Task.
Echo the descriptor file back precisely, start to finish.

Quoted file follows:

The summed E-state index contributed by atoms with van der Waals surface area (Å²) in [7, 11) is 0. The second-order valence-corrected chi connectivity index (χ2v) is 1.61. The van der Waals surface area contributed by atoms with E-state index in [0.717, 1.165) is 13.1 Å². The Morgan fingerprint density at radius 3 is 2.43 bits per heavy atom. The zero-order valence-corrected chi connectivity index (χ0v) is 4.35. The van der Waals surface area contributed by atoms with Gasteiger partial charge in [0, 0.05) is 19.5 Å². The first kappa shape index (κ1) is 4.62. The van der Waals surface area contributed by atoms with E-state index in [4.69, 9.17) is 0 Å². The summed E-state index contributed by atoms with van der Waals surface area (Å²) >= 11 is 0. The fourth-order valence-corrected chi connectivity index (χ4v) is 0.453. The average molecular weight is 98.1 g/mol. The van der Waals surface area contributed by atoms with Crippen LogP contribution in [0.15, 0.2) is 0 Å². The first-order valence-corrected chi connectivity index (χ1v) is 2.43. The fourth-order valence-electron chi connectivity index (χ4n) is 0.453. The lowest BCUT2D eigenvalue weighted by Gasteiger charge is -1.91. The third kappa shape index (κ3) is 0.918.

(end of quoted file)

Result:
The summed E-state index contributed by atoms with van der Waals surface area (Å²) in [7, 11) is 0. The second-order valence-corrected chi connectivity index (χ2v) is 1.61. The van der Waals surface area contributed by atoms with E-state index in [0.717, 1.165) is 13.1 Å². The Morgan fingerprint density at radius 3 is 2.43 bits per heavy atom. The zero-order valence-corrected chi connectivity index (χ0v) is 4.35. The van der Waals surface area contributed by atoms with Gasteiger partial charge in [0, 0.05) is 19.5 Å². The first kappa shape index (κ1) is 4.62. The van der Waals surface area contributed by atoms with E-state index in [4.69, 9.17) is 0 Å². The summed E-state index contributed by atoms with van der Waals surface area (Å²) >= 11 is 0. The fourth-order valence-corrected chi connectivity index (χ4v) is 0.453. The average molecular weight is 98.1 g/mol. The van der Waals surface area contributed by atoms with Crippen LogP contribution in [0.15, 0.2) is 0 Å². The first-order valence-corrected chi connectivity index (χ1v) is 2.43. The fourth-order valence-electron chi connectivity index (χ4n) is 0.453. The lowest BCUT2D eigenvalue weighted by Gasteiger charge is -1.91. The third kappa shape index (κ3) is 0.918.